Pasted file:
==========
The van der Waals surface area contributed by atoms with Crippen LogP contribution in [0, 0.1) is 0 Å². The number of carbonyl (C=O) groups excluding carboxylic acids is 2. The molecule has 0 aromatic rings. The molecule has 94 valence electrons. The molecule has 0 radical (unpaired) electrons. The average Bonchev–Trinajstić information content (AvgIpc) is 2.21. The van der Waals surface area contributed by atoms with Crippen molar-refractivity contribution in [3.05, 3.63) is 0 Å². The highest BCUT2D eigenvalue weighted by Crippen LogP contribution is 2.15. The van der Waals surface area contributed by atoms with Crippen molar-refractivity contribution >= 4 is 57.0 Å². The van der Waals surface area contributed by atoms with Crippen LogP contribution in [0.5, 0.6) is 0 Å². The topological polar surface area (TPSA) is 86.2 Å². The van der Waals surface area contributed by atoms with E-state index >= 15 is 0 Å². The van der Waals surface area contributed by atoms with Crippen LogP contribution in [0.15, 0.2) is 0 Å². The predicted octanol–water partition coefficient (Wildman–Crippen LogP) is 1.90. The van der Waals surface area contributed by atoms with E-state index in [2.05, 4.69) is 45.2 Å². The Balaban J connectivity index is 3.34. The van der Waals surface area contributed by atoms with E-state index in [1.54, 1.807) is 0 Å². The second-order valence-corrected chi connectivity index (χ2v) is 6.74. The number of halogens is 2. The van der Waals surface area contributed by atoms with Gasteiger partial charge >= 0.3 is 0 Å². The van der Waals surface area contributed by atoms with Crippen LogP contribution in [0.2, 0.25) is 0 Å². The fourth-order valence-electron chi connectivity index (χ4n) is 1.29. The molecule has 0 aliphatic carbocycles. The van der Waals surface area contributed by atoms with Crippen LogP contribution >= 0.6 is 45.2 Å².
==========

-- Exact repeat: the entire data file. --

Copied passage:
The van der Waals surface area contributed by atoms with Crippen LogP contribution in [0, 0.1) is 0 Å². The number of carbonyl (C=O) groups excluding carboxylic acids is 2. The molecule has 0 aromatic rings. The molecule has 94 valence electrons. The molecule has 0 radical (unpaired) electrons. The average Bonchev–Trinajstić information content (AvgIpc) is 2.21. The van der Waals surface area contributed by atoms with Crippen molar-refractivity contribution in [3.05, 3.63) is 0 Å². The highest BCUT2D eigenvalue weighted by Crippen LogP contribution is 2.15. The van der Waals surface area contributed by atoms with Crippen molar-refractivity contribution >= 4 is 57.0 Å². The van der Waals surface area contributed by atoms with Crippen LogP contribution in [0.5, 0.6) is 0 Å². The topological polar surface area (TPSA) is 86.2 Å². The van der Waals surface area contributed by atoms with E-state index >= 15 is 0 Å². The van der Waals surface area contributed by atoms with Crippen LogP contribution in [0.15, 0.2) is 0 Å². The predicted octanol–water partition coefficient (Wildman–Crippen LogP) is 1.90. The van der Waals surface area contributed by atoms with E-state index in [2.05, 4.69) is 45.2 Å². The Balaban J connectivity index is 3.34. The van der Waals surface area contributed by atoms with E-state index in [1.54, 1.807) is 0 Å². The second-order valence-corrected chi connectivity index (χ2v) is 6.74. The number of halogens is 2. The van der Waals surface area contributed by atoms with Gasteiger partial charge >= 0.3 is 0 Å². The van der Waals surface area contributed by atoms with Crippen LogP contribution in [0.2, 0.25) is 0 Å². The fourth-order valence-electron chi connectivity index (χ4n) is 1.29. The molecule has 0 aliphatic carbocycles. The van der Waals surface area contributed by atoms with Crippen LogP contribution >= 0.6 is 45.2 Å².